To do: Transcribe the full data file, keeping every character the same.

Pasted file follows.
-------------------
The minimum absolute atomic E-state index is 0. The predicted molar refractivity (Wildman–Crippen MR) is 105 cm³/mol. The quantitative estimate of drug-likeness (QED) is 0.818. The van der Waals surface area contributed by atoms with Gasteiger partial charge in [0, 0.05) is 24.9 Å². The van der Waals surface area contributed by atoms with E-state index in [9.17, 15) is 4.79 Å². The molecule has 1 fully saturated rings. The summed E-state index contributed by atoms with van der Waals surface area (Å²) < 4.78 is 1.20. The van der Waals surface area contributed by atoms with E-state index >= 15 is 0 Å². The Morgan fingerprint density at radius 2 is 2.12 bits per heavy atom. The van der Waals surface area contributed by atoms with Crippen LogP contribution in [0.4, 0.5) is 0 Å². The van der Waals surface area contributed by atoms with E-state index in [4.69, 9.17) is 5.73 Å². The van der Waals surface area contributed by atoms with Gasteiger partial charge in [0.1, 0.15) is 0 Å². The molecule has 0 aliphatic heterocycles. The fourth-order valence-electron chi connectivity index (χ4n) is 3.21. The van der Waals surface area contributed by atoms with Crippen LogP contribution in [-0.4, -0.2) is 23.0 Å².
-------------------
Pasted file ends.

The minimum absolute atomic E-state index is 0. The predicted molar refractivity (Wildman–Crippen MR) is 105 cm³/mol. The quantitative estimate of drug-likeness (QED) is 0.818. The van der Waals surface area contributed by atoms with Gasteiger partial charge in [0, 0.05) is 24.9 Å². The van der Waals surface area contributed by atoms with E-state index in [9.17, 15) is 4.79 Å². The molecule has 1 fully saturated rings. The summed E-state index contributed by atoms with van der Waals surface area (Å²) < 4.78 is 1.20. The van der Waals surface area contributed by atoms with E-state index >= 15 is 0 Å². The Morgan fingerprint density at radius 2 is 2.12 bits per heavy atom. The van der Waals surface area contributed by atoms with Crippen LogP contribution in [0.4, 0.5) is 0 Å². The van der Waals surface area contributed by atoms with E-state index in [4.69, 9.17) is 5.73 Å². The van der Waals surface area contributed by atoms with Gasteiger partial charge in [0.1, 0.15) is 0 Å². The molecule has 0 aliphatic heterocycles. The fourth-order valence-electron chi connectivity index (χ4n) is 3.21. The van der Waals surface area contributed by atoms with Crippen LogP contribution in [-0.4, -0.2) is 23.0 Å².